You leave the same impression
Of something beautiful, but annihilating.” —Sylvia Plath
My earliest memories of my mother
are sunburned. Pink cheeks.
Braids. Dirt under fingernails.
Before me, she was already self-conscious
about her stomach. Then I was made and I was too stubborn
to turn upside down inside her and they had to
cut her open and pull me out.
I learned how to put on lipstick
by watching her get ready for work
in the morning.
I learned how to criticize myself
by watching her cluck at the mirror,
swatting her hair down like a bad dog.
I am sorry for the white worm
I left across your middle.
She believes my sisters and I chose her
to be our mother. Handpicked her
from a basket of others.
This one. This one will teach us the most.
Learn to cherish this vessel,
the tired music of the body.
Let the skin be witness.
To grow. To grow.
I am standing in front of a mirror.
I am insulting myself out of habit
and suddenly my mother stops me,
“don’t say that, Sierra. If you think you are ugly,
you are creating that ugliness inside you.”
I am thankful for the bed in your belly.
I was a weary traveler.
My mother has a birthmark
the size of a grapefruit on her hip.
It is red and exploding.
I can only imagine
when she undressed for my father
the first time, it was like
watching the sun come up.
The photographer says she can’t wait until my next “opening.”
I start to correct her and say With poetry, it’s called a reading,
or a performance or a slam. Then I realize maybe that’s the problem.
So I step on my loud and say,
“Yes. Please come to my next opening!”
It will not be all good light and gallery smiles
but I will fresh slice the walls for you,
hang my absurd and wait for the wine to spill.
It’s been a long time since I’ve shown anything.
Notice the ten foot installation of Talks Too Much.
I eat margarine when I’m nervous. I get nervous
when you like me. I describe things poetically
to keep from saying what I really think.
This one here is my father.
Notice his head asleep on the stove.
His hands bloated like a drunken liver.
I drink when I can’t decide who to be.
I starve when decide I’m too much.
I am angry,
Which means you best prepare yourself
for the nasty awkward that will rain down upon you,
when I decide some things deserve my fucking angry.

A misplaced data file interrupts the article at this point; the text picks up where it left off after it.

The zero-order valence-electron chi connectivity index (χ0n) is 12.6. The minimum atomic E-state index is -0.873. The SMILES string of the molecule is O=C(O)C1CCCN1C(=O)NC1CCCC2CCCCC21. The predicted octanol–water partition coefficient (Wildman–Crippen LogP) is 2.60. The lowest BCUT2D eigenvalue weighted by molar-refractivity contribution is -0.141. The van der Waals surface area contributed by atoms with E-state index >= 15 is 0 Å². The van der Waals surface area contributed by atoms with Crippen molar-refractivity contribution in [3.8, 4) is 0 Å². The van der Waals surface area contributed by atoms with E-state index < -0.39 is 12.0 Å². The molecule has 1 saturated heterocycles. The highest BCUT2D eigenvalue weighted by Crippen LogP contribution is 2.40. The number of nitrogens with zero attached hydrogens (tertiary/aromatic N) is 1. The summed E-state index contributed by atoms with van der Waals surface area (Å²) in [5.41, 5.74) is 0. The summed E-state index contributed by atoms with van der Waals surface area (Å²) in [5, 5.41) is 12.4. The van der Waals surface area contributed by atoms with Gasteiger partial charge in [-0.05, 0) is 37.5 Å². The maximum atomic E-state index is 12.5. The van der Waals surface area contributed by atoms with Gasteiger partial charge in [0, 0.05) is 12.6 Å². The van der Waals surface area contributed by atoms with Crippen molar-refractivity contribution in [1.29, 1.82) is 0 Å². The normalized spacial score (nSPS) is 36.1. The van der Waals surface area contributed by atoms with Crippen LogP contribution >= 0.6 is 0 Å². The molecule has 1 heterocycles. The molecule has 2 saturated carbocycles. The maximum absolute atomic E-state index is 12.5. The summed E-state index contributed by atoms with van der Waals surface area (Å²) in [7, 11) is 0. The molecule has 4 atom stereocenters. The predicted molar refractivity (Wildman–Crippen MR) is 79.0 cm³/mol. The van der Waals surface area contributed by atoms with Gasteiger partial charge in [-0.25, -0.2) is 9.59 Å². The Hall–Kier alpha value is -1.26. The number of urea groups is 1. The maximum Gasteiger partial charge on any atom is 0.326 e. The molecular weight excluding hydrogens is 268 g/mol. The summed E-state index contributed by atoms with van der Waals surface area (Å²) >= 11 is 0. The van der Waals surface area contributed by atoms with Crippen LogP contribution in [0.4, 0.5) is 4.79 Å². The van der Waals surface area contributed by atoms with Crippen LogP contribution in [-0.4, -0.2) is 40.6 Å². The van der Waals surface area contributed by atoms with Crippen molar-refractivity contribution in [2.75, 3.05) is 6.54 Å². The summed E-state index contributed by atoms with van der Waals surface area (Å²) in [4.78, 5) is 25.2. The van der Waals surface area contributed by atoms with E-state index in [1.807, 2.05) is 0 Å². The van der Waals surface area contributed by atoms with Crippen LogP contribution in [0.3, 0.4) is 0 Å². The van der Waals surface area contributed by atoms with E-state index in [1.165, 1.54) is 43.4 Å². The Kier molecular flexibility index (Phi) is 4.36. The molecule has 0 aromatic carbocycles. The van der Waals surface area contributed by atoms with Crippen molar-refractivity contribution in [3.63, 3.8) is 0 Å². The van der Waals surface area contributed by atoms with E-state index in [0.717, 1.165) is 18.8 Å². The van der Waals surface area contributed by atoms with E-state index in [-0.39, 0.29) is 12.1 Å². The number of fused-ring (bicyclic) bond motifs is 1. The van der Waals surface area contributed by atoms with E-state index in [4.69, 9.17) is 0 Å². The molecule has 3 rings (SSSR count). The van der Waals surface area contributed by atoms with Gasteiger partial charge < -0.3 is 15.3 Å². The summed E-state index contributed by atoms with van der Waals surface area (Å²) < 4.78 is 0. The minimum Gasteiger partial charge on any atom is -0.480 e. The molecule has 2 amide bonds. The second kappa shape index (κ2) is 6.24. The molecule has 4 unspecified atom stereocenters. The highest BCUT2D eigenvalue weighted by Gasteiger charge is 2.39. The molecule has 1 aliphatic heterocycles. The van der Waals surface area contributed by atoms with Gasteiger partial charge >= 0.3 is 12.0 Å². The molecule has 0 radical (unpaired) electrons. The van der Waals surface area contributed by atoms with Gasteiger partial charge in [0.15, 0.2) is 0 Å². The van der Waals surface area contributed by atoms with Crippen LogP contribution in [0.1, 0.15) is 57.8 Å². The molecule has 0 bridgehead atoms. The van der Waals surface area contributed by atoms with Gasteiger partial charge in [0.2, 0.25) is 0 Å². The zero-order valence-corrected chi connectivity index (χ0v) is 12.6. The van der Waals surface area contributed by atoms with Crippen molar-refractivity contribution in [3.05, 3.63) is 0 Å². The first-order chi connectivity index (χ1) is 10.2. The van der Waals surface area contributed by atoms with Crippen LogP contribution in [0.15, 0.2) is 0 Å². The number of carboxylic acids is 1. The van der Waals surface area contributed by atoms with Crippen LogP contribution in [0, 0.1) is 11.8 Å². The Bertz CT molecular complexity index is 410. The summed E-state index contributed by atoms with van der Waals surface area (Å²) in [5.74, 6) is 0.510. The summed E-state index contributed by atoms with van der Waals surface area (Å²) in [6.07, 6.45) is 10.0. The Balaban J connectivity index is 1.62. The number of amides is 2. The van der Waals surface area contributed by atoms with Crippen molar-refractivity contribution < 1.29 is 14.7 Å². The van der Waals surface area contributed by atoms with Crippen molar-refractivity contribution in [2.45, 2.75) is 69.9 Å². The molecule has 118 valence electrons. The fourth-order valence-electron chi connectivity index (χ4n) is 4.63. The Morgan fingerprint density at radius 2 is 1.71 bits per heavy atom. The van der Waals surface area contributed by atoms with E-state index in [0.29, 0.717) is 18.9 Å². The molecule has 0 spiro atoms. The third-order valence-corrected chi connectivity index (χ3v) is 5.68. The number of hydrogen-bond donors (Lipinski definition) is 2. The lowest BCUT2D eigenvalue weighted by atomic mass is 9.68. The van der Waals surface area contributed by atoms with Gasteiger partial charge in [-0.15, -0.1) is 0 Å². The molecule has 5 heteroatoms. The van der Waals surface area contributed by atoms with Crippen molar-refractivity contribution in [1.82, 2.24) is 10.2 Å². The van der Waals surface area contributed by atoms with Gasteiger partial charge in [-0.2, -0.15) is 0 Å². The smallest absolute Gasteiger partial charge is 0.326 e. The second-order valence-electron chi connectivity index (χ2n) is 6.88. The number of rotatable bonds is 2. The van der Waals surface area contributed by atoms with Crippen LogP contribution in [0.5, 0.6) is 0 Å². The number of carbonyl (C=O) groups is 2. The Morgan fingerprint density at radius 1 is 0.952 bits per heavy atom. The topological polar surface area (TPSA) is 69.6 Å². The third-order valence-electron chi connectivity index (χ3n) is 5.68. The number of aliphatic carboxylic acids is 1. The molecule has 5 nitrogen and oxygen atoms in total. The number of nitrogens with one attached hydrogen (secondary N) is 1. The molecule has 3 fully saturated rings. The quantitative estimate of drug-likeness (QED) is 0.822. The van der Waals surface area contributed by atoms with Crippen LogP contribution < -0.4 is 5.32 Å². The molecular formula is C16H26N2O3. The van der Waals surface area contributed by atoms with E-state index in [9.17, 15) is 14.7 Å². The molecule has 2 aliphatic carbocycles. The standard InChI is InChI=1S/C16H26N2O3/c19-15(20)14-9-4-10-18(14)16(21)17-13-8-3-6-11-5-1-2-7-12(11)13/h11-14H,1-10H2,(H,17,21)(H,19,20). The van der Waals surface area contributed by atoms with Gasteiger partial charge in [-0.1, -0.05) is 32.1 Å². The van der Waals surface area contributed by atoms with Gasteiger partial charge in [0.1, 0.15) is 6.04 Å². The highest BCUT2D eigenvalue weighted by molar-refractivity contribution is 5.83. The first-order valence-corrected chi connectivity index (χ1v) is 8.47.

I fall in love like some women fall in mortgage.
I have damn near become my mother.
Minus ﬁve husbands and a bad case of arthritis.
I am still cracking knuckles and divorcing.
I am terriﬁed that my children will ask why I didn’t
try harder. I am never alone. Never ever alone.
I go to crowded places where we sit, with a small plate
of cheese and fruit, cock our head to one side and say,
“I can’t believe someone pinned my stomach to a canvas.”
That is why we do this.
This is an invitation to stop swallowing the art in your mouth.
This is an invitation to stop ripping yourself apart.
This is an invitation to be a live nude. Let them draw you dirty, ﬂawed and glistening.
This is an invitation to
This is for the fat girls.
This is for the little brothers.
This is for the school-yard wimps, this is for the childhood bullies who tormented them.
This is for the former prom queen, this is for the milk-crate ball players.
This is for the nighttime cereal eaters and for the retired, elderly Wal-Mart store front door greeters. Shake the dust.
This is for the benches and the people sitting upon them,
for the bus drivers driving a million broken hymns,
for the men who have to hold down three jobs simply to hold up their children,
for the nighttime schoolers and the midnight bike riders who are trying to fly. Shake the dust.
This is for the two-year-olds who cannot be understood because they speak half-English and half-god. Shake the dust.
For the girls with the brothers who are going crazy,
for those gym class wall flowers and the twelve-year-olds afraid of taking public showers,
for the kid who’s always late to class because he forgets the combination to his lockers,
for the girl who loves somebody else. Shake the dust.
This is for the hard men, the hard men who want to love but know that it won’t come.
For the ones who are forgotten, the ones the amendments do not stand up for.
For the ones who are told to speak only when you are spoken to and then are never spoken to. Speak every time you stand so you do not forget yourself.
Do not let a moment go by that doesn’t remind you that your heart beats 900 times a day and that there are enough gallons of blood to make you an ocean.
Do not settle for letting these waves settle and the dust to collect in your veins.
This is for the celibate pedophile who keeps on struggling,
for the poetry teachers and for the people who go on vacations alone.
For the sweat that drips off of Mick Jaggers’ singing lips and for the shaking skirt on Tina Turner’s shaking hips, for the heavens and for the hells through which Tina has lived.
This is for the tired and for the dreamers and for those families who’ll never be like the Cleavers with perfectly made dinners and sons like Wally and the Beaver.
This is for the biggots,
this is for the sexists,
this is for the killers.
This is for the big house, pen-sentenced cats becoming redeemers and for the springtime that always shows up after the winters.
This? This is for you.
Make sure that by the time fisherman returns you are gone.
Because just like the days, I burn both ends and every time I write, every time I open my eyes I am cutting out a part of myself to give to you.
So shake the dust and take me with you when you do for none of this has never been for me.
All that pushes and pulls, pushes and pulls for you.
So grab this world by its clothespins and shake it out again and again and jump on top and take it for a spin and when you hop off shake it again for this is yours.